Anyway, Roselee and I were hitch-hiking up to Black Bear along what is now Interstate 5 when a young, well-scrubbed hippie couple picked us up in a new model van, the perfect ride. They were easy to talk into a side trip to Black Bear, where we’d never been yet. On the way, we stopped for gas in Etna. (In the sound track, ominous foreshadowing music should swell at this point.) While the kid was pumping gas, I went exploring in an old Victorian house that was getting demolished next door to Corrigan’s Bar. The place had been stripped but good. All that was left was an old kitchen sink tossed in the corner and some broken pipes. I remembered that John Albion had sent word that the main house plumbing wasn’t too good so I asked the gas pump kid if I could do some salvage. “Why not?” he said. “Everyone else does.”
We threw the sink in the truck and headed up to Black Bear where only a few people were living so far. They were delighted to see us. “We brought groceries,” we boasted.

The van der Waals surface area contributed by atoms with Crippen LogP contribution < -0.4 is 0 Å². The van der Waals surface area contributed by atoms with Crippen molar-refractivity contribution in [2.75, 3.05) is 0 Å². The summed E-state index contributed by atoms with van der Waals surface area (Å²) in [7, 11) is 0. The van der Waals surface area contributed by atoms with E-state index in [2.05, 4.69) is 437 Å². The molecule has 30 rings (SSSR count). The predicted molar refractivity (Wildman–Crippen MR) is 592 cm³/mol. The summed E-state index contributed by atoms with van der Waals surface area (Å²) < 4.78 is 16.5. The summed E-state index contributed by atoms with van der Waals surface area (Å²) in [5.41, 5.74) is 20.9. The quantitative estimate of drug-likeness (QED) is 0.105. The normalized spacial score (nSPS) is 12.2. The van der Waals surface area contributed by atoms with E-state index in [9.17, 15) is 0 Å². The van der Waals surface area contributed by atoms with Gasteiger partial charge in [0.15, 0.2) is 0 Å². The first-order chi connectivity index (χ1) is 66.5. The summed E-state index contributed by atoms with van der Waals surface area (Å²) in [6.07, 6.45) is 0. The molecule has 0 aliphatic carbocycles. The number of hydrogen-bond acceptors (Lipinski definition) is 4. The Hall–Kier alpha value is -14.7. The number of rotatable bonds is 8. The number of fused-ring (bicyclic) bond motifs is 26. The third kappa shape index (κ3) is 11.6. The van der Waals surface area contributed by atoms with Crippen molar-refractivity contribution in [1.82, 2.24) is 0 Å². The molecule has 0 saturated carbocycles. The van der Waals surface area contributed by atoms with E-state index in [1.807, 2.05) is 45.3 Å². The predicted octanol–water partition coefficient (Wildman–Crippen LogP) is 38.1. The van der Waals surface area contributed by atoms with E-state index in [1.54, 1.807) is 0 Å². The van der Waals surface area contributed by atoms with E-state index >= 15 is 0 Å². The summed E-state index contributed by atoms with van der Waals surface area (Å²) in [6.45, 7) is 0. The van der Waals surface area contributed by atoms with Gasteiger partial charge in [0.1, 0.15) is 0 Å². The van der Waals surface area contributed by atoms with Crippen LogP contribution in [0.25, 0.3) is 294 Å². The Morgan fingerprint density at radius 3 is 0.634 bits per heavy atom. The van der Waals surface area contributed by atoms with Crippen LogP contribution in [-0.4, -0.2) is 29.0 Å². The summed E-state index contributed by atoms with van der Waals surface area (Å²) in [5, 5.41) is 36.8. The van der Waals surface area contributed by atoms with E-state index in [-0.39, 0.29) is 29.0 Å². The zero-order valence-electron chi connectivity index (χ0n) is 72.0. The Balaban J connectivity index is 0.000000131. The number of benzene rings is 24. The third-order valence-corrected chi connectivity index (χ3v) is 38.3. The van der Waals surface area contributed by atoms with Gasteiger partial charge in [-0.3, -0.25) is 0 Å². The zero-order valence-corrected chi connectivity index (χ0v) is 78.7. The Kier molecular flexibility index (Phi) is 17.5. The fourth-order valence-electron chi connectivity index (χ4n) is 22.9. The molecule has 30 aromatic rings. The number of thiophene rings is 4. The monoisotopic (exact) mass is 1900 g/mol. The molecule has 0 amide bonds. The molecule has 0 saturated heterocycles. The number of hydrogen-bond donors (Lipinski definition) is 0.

“Did you bring any weed?”
We trudged up to the house with barely a hug when they heard we were herb-free and Martín dredged out an old box of stems and seeds, to try one more time to winnow out enough green for a welcome-to-the-commune smoke. (Martín was originally called “Marty”, as befit his New York roots, but he switched to “Martín”, pronounced Spanish style as “Mar-Teen.” It may have sounded more California cosmopolitan.) Just then one of the women said, “Jeez, here comes a cop car! How did they know?”
Martín told me to stall out front while he slipped out the back with the shoebox. I confidently walked out to distract these simple rural constables. “How are you fellows?” I said. Big smiles all around.
“Doing fine.” they said in unison. These guys are really dumb, I thought to myself.
“Were you in Etna today?” one of them asked.
“Did you do anything while you were there?” he asked.
“What’s there to do in Etna?” I said. They didn’t get the joke. “No, I didn’t do anything.”
“Didn’t you do anything?” he tried again. “You know, like take anything?”
“You mean the sink? You want it back?” These cops had to be the biggest hicks I’d ever met.
One of the hicks pulled a card out of his pocket and read in monotone, ”I’d like to advise you of your right to counsel, your right to remain silent and your right not to be questioned without an attorney.”